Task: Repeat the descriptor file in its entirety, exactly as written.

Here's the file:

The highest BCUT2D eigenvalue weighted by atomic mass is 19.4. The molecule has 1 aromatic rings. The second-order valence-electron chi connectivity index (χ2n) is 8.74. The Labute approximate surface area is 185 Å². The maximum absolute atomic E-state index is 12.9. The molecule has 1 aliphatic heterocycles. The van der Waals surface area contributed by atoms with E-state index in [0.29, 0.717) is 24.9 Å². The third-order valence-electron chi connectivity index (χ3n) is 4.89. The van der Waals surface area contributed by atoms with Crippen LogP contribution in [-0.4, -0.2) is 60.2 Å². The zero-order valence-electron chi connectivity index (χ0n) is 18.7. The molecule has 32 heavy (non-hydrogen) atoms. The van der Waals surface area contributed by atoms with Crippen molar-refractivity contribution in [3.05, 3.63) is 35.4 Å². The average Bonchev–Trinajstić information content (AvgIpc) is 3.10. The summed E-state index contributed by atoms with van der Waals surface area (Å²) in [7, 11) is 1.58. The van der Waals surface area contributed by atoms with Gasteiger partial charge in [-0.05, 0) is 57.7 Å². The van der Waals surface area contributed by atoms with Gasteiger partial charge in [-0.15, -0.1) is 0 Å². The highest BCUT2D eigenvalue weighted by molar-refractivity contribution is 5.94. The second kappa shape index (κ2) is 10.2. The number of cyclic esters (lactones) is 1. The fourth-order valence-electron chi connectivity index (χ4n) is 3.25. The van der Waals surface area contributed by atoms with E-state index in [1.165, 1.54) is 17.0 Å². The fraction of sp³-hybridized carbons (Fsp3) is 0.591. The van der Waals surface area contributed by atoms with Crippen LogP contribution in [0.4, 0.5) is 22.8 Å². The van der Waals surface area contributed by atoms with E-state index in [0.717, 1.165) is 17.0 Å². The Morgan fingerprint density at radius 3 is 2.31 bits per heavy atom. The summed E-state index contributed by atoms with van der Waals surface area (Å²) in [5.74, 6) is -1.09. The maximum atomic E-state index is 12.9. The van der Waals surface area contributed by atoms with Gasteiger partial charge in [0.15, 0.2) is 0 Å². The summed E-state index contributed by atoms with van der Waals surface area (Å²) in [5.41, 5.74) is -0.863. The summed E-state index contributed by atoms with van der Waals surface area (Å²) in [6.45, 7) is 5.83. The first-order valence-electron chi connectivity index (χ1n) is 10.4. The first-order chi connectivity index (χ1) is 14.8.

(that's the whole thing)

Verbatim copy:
The highest BCUT2D eigenvalue weighted by atomic mass is 19.4. The molecule has 1 aromatic rings. The second-order valence-electron chi connectivity index (χ2n) is 8.74. The Labute approximate surface area is 185 Å². The maximum absolute atomic E-state index is 12.9. The molecule has 1 aliphatic heterocycles. The van der Waals surface area contributed by atoms with E-state index in [0.29, 0.717) is 24.9 Å². The third-order valence-electron chi connectivity index (χ3n) is 4.89. The van der Waals surface area contributed by atoms with Crippen LogP contribution in [-0.4, -0.2) is 60.2 Å². The zero-order valence-electron chi connectivity index (χ0n) is 18.7. The molecule has 32 heavy (non-hydrogen) atoms. The van der Waals surface area contributed by atoms with Crippen molar-refractivity contribution in [3.05, 3.63) is 35.4 Å². The average Bonchev–Trinajstić information content (AvgIpc) is 3.10. The summed E-state index contributed by atoms with van der Waals surface area (Å²) in [7, 11) is 1.58. The van der Waals surface area contributed by atoms with Gasteiger partial charge in [-0.05, 0) is 57.7 Å². The van der Waals surface area contributed by atoms with Gasteiger partial charge in [-0.15, -0.1) is 0 Å². The highest BCUT2D eigenvalue weighted by molar-refractivity contribution is 5.94. The second kappa shape index (κ2) is 10.2. The number of cyclic esters (lactones) is 1. The fourth-order valence-electron chi connectivity index (χ4n) is 3.25. The van der Waals surface area contributed by atoms with E-state index in [1.165, 1.54) is 17.0 Å². The fraction of sp³-hybridized carbons (Fsp3) is 0.591. The van der Waals surface area contributed by atoms with Crippen LogP contribution in [0.4, 0.5) is 22.8 Å². The van der Waals surface area contributed by atoms with E-state index in [0.717, 1.165) is 17.0 Å². The Morgan fingerprint density at radius 3 is 2.31 bits per heavy atom. The summed E-state index contributed by atoms with van der Waals surface area (Å²) in [5.74, 6) is -1.09. The maximum atomic E-state index is 12.9. The van der Waals surface area contributed by atoms with Gasteiger partial charge in [0.15, 0.2) is 0 Å². The summed E-state index contributed by atoms with van der Waals surface area (Å²) in [5.41, 5.74) is -0.863. The summed E-state index contributed by atoms with van der Waals surface area (Å²) in [6.45, 7) is 5.83. The first-order valence-electron chi connectivity index (χ1n) is 10.4. The first-order chi connectivity index (χ1) is 14.8.